Peggy Conklin, 96; Shone on Broadway

Times Staff Writer

Peggy Conklin, the pert “girl next door” actress from the 1930s through the 1950s who fared far better on Broadway than in Hollywood, has died at the age of 96.

Conklin died March 18 at her home in Naples, Fla., of causes associated with aging.

During her three-decade career, she appeared in two dozen major plays, most of them on Broadway, including the leading female role of Gabby Maple in Robert Sherwood’s “Petrified Forest” opposite Leslie Howard and Humphrey Bogart. The 1935 production helped make Bogart a major star.

Unlike Bogart, Conklin did not find great success in Hollywood. She made only five movies, all in the 1930s. The film history book “They Had Faces Then” had this assessment:


“Peggy Conklin had a particularly unsatisfying screen career. She made almost no impact at all in such pretty good movies as ‘The President Vanishes’ and ‘The Devil Is a Sissy.’ ”

Her other films were “One Way Ticket,” “Her Master’s Voice” and “Having a Wonderful Time” in which she was outshone by Ginger Rogers, Lucille Ball and Eve Arden.

Margaret Eleanor Conklin was born in suburban Dobbs Ferry, N.Y., and reared in poverty by a single mother and, after her mother’s death when Conklin was 12, two aunts. After graduating from high school, she decided she wanted to be an actress and moved to New York City to study dancing.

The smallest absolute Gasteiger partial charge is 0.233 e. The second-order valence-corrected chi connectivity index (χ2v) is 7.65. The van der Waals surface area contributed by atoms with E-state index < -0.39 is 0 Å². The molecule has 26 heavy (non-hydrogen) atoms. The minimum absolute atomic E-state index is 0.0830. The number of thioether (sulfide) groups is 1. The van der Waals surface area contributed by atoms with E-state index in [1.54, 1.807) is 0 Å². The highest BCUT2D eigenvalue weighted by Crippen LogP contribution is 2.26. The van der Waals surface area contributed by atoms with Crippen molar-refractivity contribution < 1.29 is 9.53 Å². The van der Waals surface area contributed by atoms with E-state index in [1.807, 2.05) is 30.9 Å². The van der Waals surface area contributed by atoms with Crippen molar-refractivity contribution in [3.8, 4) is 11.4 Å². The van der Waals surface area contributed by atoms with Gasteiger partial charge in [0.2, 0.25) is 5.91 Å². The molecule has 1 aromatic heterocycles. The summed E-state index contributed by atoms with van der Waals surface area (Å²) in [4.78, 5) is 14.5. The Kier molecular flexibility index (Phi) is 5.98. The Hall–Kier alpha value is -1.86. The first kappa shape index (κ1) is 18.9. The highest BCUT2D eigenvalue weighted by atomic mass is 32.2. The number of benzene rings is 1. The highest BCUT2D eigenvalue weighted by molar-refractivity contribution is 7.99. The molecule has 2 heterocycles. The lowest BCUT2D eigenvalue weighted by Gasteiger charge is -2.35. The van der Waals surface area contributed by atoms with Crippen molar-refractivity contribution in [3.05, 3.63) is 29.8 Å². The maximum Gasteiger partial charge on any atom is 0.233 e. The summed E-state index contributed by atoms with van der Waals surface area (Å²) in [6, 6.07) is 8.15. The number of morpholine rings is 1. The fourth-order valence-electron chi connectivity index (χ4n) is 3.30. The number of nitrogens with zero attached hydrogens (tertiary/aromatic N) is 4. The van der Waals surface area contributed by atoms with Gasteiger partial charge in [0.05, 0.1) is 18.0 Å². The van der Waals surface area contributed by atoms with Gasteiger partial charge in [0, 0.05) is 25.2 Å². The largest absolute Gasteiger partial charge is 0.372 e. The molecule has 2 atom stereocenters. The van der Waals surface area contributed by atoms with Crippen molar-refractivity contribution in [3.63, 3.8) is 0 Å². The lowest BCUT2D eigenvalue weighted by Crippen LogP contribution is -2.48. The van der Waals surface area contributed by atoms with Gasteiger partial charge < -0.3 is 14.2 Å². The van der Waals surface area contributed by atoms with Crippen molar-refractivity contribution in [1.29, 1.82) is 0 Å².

Conklin made her Broadway debut in the chorus line of “Treasure Girl” in 1928 and quickly graduated to comedic and dramatic leading roles.


Among her best-known assignments were portraying Prudence Kirkland, who loves a Hessian soldier in 1933’s “The Pursuit of Happiness”; Ellen Murray, who has liberal ideas of love in “Yes, My Darling Daughter” in 1937; Mrs. North, half of the durable husband and wife detective team in “Mr. and Mrs. North” in 1941; and Flo Owens, the discombobulated mother in William Inge’s 1953 “Picnic,” co-starring Paul Newman.

The actress also made appearances on radio and television, particularly in programs that presented classic plays, such as “Pride and Prejudice.”

In 1941, when Conklin was riding high in “Mr. and Mrs. North,” The Times described her in a feature article: “She is the archetype of that great American institution, the Girl Next Door -- the childhood sweetheart, the girl whose hair is always a little awry from dashing around; who is enthusiastic rather than sophisticated; who wears sweaters for sweaters and not for Hollywood purposes; and the girl you’d like to spend the rest of your life with rather than just date a couple of times.”

Advertising executive James D. Thompson did spend his life with her, after they were introduced at Sunday dinner. They were married from Aug. 7, 1935, until his death in 1998.


Conklin is survived by their daughter, Antonia West, of Stroud, Gloucestershire, England; a son, Michael Thompson, of Redwood City, Calif.; and three grandchildren.